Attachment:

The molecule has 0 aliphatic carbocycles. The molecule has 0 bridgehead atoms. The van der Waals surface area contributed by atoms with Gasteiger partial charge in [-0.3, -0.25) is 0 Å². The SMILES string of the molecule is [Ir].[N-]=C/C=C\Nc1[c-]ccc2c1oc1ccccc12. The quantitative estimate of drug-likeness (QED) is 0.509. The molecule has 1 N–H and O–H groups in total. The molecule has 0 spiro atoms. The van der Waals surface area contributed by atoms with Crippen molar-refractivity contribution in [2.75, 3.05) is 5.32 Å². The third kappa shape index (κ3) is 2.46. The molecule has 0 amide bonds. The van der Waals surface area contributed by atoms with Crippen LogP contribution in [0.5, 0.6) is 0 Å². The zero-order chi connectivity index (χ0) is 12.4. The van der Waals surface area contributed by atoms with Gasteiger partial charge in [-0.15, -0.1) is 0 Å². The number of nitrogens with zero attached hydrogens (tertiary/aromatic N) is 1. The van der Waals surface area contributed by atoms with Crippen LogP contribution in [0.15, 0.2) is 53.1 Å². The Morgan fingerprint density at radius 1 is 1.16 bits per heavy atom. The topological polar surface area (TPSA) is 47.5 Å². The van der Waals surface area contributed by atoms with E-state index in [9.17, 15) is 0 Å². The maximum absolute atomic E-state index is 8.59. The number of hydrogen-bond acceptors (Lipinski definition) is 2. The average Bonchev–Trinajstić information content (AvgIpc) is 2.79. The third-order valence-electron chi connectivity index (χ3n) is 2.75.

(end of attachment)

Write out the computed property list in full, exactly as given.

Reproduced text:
The molecule has 0 aliphatic carbocycles. The molecule has 0 bridgehead atoms. The van der Waals surface area contributed by atoms with Gasteiger partial charge in [-0.3, -0.25) is 0 Å². The SMILES string of the molecule is [Ir].[N-]=C/C=C\Nc1[c-]ccc2c1oc1ccccc12. The quantitative estimate of drug-likeness (QED) is 0.509. The molecule has 1 N–H and O–H groups in total. The molecule has 0 spiro atoms. The van der Waals surface area contributed by atoms with Crippen molar-refractivity contribution in [2.75, 3.05) is 5.32 Å². The third kappa shape index (κ3) is 2.46. The molecule has 0 amide bonds. The van der Waals surface area contributed by atoms with Crippen LogP contribution in [0.5, 0.6) is 0 Å². The zero-order chi connectivity index (χ0) is 12.4. The van der Waals surface area contributed by atoms with Gasteiger partial charge in [-0.15, -0.1) is 0 Å². The number of nitrogens with zero attached hydrogens (tertiary/aromatic N) is 1. The van der Waals surface area contributed by atoms with Crippen LogP contribution in [0.15, 0.2) is 53.1 Å². The Morgan fingerprint density at radius 1 is 1.16 bits per heavy atom. The topological polar surface area (TPSA) is 47.5 Å². The van der Waals surface area contributed by atoms with E-state index in [9.17, 15) is 0 Å². The maximum absolute atomic E-state index is 8.59. The number of hydrogen-bond acceptors (Lipinski definition) is 2. The average Bonchev–Trinajstić information content (AvgIpc) is 2.79. The third-order valence-electron chi connectivity index (χ3n) is 2.75.